Buddha in the Attic is an experimental novel about the immigrant women who came to the US from Japan in the 1920s and 1930s. How well this novel works for you will depend mostly on how much you like the experimental style the novel is written in. I was less fond of it, so while I found the novel to be worth reading and interesting, it didn’t really move me in anyway and I didn’t find it particularly memorable.
Otsuka tells her story in the first person plural, and the narrator is a collection of individuals rather then one person. In addition to being about a group of women, the book is also more a collection of information rather then possessing anything resembling a plot. In one way, this is quite effective in that it universalizes the experiences of these women and the reader is drawn in and forced to participate in the events and emotions in the lives of these women. However, with no single narrator or plot line the reader is also left bereft of one single individual to experience these events with thus distancing them from the events.
As I said, there is very little plot, but what there is of it is the experiences of the Japanese ‘picture brides’ who came over from Japan during the 1920s and 1930s to marry, live, and work in the United States. They were farmers, maids, shop owners, and restaurateurs as many immigrants to the US have been both before and after them. However, their story is one of the great shames of the United States for on February 19, 1942 all persons with Japanese ancestry in the United States were ordered to relocated to internment camps simply because they were Japanese. This novel doesn’t deal at all with the time in the camps, and ends on the rather depressing note as the neighbors, co-workers, and employers of these women slowly forget that they were ever there.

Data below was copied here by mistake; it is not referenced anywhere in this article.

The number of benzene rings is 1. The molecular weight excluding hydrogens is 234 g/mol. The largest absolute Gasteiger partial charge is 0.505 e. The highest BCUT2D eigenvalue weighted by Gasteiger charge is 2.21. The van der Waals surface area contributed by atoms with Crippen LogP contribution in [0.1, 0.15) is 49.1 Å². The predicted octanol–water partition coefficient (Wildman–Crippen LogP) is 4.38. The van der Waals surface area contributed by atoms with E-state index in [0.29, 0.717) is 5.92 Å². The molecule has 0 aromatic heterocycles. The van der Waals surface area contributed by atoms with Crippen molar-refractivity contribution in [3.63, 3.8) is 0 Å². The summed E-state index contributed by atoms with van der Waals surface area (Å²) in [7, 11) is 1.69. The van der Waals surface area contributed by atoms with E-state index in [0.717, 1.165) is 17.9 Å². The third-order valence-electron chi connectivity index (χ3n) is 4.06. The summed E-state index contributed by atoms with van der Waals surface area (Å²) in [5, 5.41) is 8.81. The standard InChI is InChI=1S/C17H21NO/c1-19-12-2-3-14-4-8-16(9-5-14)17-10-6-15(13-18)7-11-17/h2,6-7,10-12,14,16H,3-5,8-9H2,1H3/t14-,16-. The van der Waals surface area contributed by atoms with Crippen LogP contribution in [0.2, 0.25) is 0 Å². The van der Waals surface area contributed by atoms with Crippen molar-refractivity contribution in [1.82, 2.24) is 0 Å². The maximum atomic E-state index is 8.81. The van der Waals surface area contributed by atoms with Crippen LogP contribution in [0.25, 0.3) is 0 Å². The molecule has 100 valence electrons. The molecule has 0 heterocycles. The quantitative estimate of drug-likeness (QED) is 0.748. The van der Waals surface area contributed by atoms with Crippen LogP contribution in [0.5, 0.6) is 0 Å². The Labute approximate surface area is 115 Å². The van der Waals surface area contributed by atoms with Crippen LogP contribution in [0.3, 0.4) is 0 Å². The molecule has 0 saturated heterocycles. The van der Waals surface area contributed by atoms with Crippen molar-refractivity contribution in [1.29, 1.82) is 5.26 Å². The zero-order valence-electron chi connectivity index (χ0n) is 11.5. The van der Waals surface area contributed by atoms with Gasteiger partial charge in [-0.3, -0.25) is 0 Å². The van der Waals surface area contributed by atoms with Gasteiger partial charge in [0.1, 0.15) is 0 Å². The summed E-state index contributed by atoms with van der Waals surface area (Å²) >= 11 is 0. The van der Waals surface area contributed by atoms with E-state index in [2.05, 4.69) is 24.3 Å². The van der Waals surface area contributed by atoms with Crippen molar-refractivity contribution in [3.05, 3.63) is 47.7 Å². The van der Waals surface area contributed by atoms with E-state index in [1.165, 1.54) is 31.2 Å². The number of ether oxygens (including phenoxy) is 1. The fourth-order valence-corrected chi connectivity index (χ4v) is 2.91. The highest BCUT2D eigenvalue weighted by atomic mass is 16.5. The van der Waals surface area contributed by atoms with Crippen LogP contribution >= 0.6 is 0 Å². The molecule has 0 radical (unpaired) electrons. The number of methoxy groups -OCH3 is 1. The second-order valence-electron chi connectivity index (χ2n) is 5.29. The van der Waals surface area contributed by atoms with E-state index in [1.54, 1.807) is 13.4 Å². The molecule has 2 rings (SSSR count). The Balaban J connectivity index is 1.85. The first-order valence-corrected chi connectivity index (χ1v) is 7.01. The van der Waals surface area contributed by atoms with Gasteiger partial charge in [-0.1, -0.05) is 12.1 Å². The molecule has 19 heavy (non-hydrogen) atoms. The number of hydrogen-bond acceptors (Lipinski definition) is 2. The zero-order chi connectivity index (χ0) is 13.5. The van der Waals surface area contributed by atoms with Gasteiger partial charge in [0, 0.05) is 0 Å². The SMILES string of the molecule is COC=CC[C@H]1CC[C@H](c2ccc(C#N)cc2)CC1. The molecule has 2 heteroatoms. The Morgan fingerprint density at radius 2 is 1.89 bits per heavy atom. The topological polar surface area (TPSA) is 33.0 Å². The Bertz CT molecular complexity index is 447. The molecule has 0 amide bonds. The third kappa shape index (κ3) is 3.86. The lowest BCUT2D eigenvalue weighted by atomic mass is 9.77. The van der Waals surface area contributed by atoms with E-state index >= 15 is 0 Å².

The novel was interesting, but it really did read more like a collection of facts then a story. And while I admire the research that went into the novel, I could not quite get lost in the book. I enjoyed the prose though, it read very much like prose poetry as the rhythms of each experience layered on each other to pound out the experiences of a life.
I think what the novel is most successful at is showing how universal the experiences of these women were, and how easy it was to other them for small cultural details. It is a novel of warning for the United States to not let this happen again, a warning that feels particularly important given the political situation right now. And the novel is also a reminder of the past and an exhortation to not forget these women and their ordinarily extraordinary tale.